Human rights and the poor
Scan the Constitution and you will find the concept of human rights at the center of that expansive document—a veritable fixed compass that orients citizens to the limits of governmental power. When it was ratified, no one asked if these rights are inherent in all human beings, or whether, for example, criminals can be considered human. As far as the Constitution’s framers were concerned, these rights have a rational basis and are unconditional.
It is not difficult to imagine, however, that not everyone would agree. Some say belief in human rights is like belief in God, purely a matter of faith. But, isn’t faith invoked even more when a president says: Trust me, I know what I am doing?
Human rights, like the presidency, need not be defended primarily on metaphysical grounds. Indeed, we can and should ask whether human rights are useful to the community, as compared to, let us say, demanding unquestioning conformity as a basis for social cohesion. By the same token, we should ask whether an administration’s preferred method of dealing with a social problem like illegal drugs is better than other available methods.
It would seem at first glance that President Duterte subscribes to a pragmatic view of human rights. At his recent State of the Nation Address, he said: “Human rights must work to uplift human dignity. But human rights cannot be used as a shield or an excuse to destroy the country—your country and my country.” This statement strikes me as fundamentally metaphysical, and far from being pragmatic in the philosophical sense.
The view it represents puts the assertion of the right to due process on the defensive. It privileges the security of the State over the security of the individual person. Whereas, human rights encompass a wide range of rights—legal, political, economic, and cultural, etc.—Mr Duterte puts first priority on the people’s right to security and material welfare. Why can’t a suspected offender’s basic constitutional right to presumption of innocence be considered as vital to his/her dignity as the material requirements for a dignified existence?
I think the most persuasive answer that has been given to that question is: Because in a society like ours with a flawed justice system, criminal suspects tend to escape responsibility by exploiting the weaknesses of legal procedure. Other reasons—as commonsensical as the first—have been put forward. In defense, for instance, of a shoot-to-kill order on suspected drug offenders, it has been argued that this approach, as harsh as it may be, is more efficient and more expedient.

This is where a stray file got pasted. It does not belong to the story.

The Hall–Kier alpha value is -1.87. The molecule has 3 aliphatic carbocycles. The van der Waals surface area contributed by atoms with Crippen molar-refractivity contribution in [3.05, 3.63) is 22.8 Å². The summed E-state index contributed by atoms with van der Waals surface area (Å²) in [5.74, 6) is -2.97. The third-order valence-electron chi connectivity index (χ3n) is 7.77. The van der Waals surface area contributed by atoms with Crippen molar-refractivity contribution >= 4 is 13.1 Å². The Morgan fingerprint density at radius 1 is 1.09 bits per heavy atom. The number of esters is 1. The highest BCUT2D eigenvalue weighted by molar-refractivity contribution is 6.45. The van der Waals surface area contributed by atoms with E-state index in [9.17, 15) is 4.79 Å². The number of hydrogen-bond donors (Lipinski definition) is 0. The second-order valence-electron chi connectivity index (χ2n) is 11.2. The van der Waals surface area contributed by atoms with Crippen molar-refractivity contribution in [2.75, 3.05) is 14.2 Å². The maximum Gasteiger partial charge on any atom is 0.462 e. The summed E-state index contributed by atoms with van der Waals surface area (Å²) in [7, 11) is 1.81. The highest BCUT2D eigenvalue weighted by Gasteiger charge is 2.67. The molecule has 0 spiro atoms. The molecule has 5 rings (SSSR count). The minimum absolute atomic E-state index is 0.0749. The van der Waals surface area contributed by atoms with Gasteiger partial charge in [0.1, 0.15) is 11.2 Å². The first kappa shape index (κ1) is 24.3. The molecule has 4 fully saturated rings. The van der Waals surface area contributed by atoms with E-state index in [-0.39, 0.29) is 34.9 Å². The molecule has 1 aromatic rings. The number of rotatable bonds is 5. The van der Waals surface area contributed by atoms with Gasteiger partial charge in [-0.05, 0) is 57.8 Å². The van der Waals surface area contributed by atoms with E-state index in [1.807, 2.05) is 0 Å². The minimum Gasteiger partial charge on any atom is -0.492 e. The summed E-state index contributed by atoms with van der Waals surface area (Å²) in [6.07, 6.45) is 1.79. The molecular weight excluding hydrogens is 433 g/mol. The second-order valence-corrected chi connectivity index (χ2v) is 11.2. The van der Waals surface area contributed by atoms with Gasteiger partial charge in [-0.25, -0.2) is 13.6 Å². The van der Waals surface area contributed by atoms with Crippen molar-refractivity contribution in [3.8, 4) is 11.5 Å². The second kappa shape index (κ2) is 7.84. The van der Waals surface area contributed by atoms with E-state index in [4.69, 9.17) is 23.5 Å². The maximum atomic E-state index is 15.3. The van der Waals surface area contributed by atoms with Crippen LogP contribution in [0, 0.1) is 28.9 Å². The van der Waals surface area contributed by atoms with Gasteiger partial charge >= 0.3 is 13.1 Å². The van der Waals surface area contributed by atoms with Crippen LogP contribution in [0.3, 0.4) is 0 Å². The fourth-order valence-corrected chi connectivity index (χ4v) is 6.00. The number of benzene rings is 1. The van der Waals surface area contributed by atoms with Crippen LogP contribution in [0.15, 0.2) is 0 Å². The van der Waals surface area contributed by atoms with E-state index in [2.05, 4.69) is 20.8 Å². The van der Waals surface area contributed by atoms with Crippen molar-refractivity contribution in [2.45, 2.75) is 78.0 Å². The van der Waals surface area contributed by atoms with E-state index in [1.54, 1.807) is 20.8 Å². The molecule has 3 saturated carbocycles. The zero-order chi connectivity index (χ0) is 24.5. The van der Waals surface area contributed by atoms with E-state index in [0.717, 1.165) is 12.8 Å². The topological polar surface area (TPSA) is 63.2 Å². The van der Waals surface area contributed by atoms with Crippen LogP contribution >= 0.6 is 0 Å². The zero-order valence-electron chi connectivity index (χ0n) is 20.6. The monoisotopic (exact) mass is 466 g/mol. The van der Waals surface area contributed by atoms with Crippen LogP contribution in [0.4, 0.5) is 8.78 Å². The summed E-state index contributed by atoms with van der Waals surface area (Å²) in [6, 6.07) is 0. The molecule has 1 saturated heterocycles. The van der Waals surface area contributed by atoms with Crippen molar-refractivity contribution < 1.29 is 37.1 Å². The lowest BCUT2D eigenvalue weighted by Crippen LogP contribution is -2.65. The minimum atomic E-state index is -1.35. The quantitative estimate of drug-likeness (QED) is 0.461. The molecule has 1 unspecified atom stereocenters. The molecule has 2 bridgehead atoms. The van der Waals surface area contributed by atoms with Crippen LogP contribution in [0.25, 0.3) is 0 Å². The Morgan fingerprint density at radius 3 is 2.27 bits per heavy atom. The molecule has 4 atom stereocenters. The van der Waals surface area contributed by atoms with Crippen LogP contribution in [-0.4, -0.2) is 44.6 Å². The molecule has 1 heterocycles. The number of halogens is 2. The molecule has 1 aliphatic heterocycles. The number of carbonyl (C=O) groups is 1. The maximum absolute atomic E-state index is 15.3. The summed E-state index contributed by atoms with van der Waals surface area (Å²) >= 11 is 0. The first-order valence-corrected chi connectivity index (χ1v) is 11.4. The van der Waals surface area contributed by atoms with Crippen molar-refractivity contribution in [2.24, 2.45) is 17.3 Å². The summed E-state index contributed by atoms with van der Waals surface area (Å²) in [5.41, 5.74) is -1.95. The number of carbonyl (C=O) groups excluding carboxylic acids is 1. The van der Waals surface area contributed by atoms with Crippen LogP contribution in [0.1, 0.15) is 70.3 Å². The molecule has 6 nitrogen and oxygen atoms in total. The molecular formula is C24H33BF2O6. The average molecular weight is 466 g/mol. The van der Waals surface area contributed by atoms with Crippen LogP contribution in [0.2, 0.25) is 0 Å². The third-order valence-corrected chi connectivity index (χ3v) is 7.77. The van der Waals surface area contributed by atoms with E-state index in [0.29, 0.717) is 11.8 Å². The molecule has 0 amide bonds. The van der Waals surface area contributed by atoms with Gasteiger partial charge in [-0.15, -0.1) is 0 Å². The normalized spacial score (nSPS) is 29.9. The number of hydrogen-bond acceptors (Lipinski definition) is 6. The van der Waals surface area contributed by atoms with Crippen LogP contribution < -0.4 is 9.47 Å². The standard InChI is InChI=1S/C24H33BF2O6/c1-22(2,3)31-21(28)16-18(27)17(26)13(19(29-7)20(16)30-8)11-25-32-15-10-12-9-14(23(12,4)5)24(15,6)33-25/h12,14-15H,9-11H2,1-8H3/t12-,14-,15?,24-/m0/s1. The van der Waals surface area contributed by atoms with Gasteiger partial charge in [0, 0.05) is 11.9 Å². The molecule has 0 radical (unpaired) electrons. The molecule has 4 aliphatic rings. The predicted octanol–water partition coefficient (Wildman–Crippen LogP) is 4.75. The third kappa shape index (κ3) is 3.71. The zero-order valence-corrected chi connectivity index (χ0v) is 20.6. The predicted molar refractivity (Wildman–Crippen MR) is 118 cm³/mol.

Despite the fact that the victims of summary killings have been mostly suspected drug users and pushers from poor communities—precisely the kind of people who do not have the connections and the means to hire good defense lawyers—the fiction is maintained that it is human rights rather than unequal power that has served as a shield to evade responsibility.
To understand how human rights in our society are unequally allocated and enjoyed, one need only revisit the comic irony of seeing Mayor Rolando Espinosa Sr. of Albuera town in Leyte, a suspected drug lord, take refuge at the official residence of the chief of the Philippine National Police for fear of being shot on sight if he dared go home. Not one of the pushers who had been shot in the slums in connection with the ongoing war against drugs would have imagined doing that.
The poor suffer from many disabilities, and not the least of these is precisely their lack of access to the kind of humane treatment routinely given to those at the top of the social hierarchy. It was for this very reason that President Ramon Magsaysay, that man of the masses, made it the abiding principle of his administration that those who have less in life must have more in law.
This is exactly what makes us proud as a nation—that, despite our poverty, we commit ourselves to look after the most vulnerable among us, those who are least able to protect or defend themselves against abuse. It is by this self-image that we measure our conduct as a community. We may not believe—as many constitutionalists do—that human rights override all considerations of national security or political necessity. But one thing is certain: We cannot remain unperturbed by daily reports of the vicious killings of impoverished Filipinos who clearly occupy the lowest rungs of the drug trade, even as the more privileged suspected drug lords are given the chance to clear and defend themselves before a court of law.
Even if President Duterte has issued shoot-to-kill orders on suspected drug lords, and has not hesitated to publicly shame narco-politicians and police officers who are engaged in the drug trade, the reality is that such personalities can always find a way to submit to the authorities to avoid being killed. In contrast, most of those who have been killed in this war did not have that option because of their poverty.
All this makes one wonder if the absence of a loud public outcry over these rampant murders does not somehow mirror our own stereotyped images of the urban poor—i.e., of how twisted their values are, of how easily they trade hard work for the fleeting pleasures of drugs and intoxication, of how they cynically invoke joblessness to justify their forays into petty crime, etc. Is it a crime against humanity to wipe out such people from the face of the earth? Our collective silence would seem to confirm the view that it is not.
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